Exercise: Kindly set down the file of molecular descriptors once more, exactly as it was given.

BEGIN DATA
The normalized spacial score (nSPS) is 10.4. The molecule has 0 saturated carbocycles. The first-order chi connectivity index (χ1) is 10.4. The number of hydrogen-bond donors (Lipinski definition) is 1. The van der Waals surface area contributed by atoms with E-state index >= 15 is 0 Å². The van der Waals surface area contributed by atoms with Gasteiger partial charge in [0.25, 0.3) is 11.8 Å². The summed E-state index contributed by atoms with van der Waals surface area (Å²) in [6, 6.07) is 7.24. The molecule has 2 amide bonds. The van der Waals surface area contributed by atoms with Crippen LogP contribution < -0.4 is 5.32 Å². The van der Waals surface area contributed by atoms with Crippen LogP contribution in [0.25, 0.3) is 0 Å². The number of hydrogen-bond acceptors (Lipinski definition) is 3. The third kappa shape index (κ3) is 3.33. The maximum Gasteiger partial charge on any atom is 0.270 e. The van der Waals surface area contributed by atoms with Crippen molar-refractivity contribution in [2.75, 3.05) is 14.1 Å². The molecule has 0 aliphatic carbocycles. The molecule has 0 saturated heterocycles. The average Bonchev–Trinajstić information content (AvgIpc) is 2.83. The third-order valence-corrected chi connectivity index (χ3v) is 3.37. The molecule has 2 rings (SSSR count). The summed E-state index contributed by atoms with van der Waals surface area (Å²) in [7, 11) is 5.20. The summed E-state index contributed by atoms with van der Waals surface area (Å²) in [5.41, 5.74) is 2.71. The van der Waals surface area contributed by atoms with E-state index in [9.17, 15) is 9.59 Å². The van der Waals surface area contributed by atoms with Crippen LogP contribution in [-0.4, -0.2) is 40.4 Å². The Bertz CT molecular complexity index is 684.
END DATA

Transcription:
The normalized spacial score (nSPS) is 10.4. The molecule has 0 saturated carbocycles. The first-order chi connectivity index (χ1) is 10.4. The number of hydrogen-bond donors (Lipinski definition) is 1. The van der Waals surface area contributed by atoms with E-state index >= 15 is 0 Å². The van der Waals surface area contributed by atoms with Gasteiger partial charge in [0.25, 0.3) is 11.8 Å². The summed E-state index contributed by atoms with van der Waals surface area (Å²) in [6, 6.07) is 7.24. The molecule has 2 amide bonds. The van der Waals surface area contributed by atoms with Crippen LogP contribution < -0.4 is 5.32 Å². The van der Waals surface area contributed by atoms with Crippen LogP contribution in [0.25, 0.3) is 0 Å². The number of hydrogen-bond acceptors (Lipinski definition) is 3. The third kappa shape index (κ3) is 3.33. The maximum Gasteiger partial charge on any atom is 0.270 e. The van der Waals surface area contributed by atoms with Crippen molar-refractivity contribution in [2.75, 3.05) is 14.1 Å². The molecule has 0 aliphatic carbocycles. The molecule has 0 saturated heterocycles. The average Bonchev–Trinajstić information content (AvgIpc) is 2.83. The third-order valence-corrected chi connectivity index (χ3v) is 3.37. The molecule has 2 rings (SSSR count). The summed E-state index contributed by atoms with van der Waals surface area (Å²) in [7, 11) is 5.20. The summed E-state index contributed by atoms with van der Waals surface area (Å²) in [5.41, 5.74) is 2.71. The van der Waals surface area contributed by atoms with E-state index in [9.17, 15) is 9.59 Å². The van der Waals surface area contributed by atoms with Crippen LogP contribution in [-0.4, -0.2) is 40.4 Å². The Bertz CT molecular complexity index is 684.